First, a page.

fiduciary duty rule

If You’ve Got $650 Million, the Fiduciary Duty Rule Is Not Your Problem

Yesterday, the New York Times ran a column that claimed to illustrate the issues at the heart of the current debate over the so-called “fiduciary duty rule,” which is slated to affect retirement accounts in the coming months. Except the column completely avoided one of the most important issues—access to financial advice—and instead ruminated on the troubles afflicting movie star Johnny Depp. Mr. Depp may be profligate and his money managers may have been asleep at the wheel, but the fiduciary duty rule has nothing to do with the ultra rich or their expensive advisors. Quite the opposite. Its impact will be felt almost exclusively by moderate income Americans precisely because they have only moderate incomes.

The rule was proposed and implemented in 2015 and 2016; if left unchanged, it will become effective in April 2017. Its stated intent is to ensure that investors receive quality financial advice by requiring that brokers selling certain retirement savings products conform to a “fiduciary duty” standard. In legal terms, acting as a fiduciary means handling another person’s business with the care that a prudent person would take in handling his or her own affairs. Specifically, the rule is intended to address situations in which brokers act as advisors, providing information to investors about the pros and cons of different types of retirement accounts.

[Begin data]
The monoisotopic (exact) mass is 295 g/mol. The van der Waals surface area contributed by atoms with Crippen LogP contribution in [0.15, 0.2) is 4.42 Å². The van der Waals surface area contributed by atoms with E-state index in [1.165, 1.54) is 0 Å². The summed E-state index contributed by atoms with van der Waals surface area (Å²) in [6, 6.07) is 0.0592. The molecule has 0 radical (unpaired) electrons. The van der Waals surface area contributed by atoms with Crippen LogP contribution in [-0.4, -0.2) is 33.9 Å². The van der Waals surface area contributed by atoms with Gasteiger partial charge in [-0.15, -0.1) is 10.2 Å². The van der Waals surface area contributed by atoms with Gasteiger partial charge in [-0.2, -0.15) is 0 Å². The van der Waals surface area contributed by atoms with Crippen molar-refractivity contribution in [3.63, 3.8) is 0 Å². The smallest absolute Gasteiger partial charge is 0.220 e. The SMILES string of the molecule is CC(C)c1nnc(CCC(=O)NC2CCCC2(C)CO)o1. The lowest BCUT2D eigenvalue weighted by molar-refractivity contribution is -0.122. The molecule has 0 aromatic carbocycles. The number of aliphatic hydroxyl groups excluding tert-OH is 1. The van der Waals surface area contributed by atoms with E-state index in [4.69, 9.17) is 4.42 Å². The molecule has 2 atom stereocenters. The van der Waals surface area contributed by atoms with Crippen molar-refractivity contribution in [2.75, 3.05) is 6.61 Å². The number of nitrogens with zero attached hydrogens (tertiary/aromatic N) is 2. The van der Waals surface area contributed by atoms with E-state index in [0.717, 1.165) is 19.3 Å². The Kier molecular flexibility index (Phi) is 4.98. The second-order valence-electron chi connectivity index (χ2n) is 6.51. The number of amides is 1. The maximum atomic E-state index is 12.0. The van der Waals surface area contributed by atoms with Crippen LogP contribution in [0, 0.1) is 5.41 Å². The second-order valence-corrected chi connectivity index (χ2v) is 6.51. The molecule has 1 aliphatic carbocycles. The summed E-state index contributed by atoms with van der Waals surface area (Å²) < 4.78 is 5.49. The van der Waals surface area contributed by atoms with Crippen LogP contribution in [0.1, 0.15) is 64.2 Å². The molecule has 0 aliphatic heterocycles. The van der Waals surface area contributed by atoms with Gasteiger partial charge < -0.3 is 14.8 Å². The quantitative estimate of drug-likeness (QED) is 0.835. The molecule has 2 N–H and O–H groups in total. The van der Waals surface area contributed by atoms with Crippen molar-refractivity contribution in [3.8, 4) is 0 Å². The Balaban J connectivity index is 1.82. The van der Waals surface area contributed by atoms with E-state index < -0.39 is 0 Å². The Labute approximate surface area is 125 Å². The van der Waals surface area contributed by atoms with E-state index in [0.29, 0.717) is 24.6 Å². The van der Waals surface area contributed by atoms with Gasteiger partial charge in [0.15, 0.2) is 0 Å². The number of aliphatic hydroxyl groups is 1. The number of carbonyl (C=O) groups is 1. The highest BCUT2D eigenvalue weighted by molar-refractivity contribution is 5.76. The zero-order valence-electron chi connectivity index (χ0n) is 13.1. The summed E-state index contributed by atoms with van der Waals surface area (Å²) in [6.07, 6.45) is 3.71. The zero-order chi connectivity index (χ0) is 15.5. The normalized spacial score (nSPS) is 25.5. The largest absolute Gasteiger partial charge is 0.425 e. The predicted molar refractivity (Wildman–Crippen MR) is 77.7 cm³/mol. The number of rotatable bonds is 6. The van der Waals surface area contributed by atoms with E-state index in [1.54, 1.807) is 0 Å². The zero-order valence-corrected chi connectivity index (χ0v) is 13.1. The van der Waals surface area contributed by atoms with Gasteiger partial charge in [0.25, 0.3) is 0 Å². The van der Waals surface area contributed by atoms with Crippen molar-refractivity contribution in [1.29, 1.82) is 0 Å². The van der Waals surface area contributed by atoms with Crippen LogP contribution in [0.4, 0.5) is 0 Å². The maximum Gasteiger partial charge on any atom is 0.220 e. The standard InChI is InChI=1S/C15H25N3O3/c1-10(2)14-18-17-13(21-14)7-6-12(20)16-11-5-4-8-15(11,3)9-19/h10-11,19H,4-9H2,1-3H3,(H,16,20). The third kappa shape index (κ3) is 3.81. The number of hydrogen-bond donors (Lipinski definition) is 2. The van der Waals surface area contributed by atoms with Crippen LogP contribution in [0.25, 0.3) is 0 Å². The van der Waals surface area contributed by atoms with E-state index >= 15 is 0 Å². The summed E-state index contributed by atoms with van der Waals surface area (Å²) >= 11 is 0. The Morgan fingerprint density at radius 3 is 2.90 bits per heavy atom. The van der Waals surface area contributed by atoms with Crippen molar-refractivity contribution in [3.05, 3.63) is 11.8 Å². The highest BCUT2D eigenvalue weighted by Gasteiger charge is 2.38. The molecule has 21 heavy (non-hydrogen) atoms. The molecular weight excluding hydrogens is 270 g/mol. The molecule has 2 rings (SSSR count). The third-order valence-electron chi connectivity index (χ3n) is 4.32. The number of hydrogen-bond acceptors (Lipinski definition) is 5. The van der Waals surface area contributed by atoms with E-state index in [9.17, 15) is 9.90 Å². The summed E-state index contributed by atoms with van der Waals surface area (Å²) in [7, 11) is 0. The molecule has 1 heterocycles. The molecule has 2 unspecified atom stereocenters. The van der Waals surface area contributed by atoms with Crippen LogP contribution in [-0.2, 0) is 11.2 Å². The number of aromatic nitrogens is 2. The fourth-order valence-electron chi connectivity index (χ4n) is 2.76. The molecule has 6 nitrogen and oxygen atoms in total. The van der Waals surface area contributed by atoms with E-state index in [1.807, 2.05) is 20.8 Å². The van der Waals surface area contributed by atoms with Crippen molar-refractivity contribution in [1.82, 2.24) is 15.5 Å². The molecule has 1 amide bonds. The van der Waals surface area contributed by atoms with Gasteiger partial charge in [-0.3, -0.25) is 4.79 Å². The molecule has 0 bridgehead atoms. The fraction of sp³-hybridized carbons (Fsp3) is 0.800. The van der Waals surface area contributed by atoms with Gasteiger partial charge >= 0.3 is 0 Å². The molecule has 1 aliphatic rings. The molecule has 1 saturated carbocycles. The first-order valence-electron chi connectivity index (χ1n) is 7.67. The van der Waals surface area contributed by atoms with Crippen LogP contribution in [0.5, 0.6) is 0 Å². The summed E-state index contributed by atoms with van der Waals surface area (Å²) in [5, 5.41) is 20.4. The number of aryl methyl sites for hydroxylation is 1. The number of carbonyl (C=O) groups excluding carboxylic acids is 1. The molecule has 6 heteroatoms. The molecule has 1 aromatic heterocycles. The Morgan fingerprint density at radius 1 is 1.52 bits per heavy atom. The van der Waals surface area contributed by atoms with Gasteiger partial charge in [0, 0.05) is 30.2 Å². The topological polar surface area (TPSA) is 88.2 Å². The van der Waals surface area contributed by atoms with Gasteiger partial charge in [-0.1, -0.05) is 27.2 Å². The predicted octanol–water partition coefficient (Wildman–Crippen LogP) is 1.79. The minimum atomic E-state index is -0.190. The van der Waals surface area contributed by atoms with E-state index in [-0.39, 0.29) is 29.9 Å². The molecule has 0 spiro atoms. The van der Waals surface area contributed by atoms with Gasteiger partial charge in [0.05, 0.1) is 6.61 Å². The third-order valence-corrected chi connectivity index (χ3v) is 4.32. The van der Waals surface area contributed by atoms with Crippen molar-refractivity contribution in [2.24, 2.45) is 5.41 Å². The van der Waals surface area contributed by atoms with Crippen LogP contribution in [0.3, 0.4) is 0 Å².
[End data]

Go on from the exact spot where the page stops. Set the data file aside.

This sounds good. Why wouldn’t we want advisors to act in investors’ best interests? Isn’t that just good business? It may be, but there is a difference between deciding to act in your clients’ best interests and abiding by a regulation that imposes a legal standard. The first is essentially costless and may actually benefit the broker by promoting a reputation for customer service. The second is anything but costless. Aside from the expense of implementing necessary compliance procedures to ensure that everything adheres to the law, imposing a legal duty raises the specter of litigation. Litigation, even baseless litigation, is always extremely costly.

Subscribe to RSS - fiduciary duty rule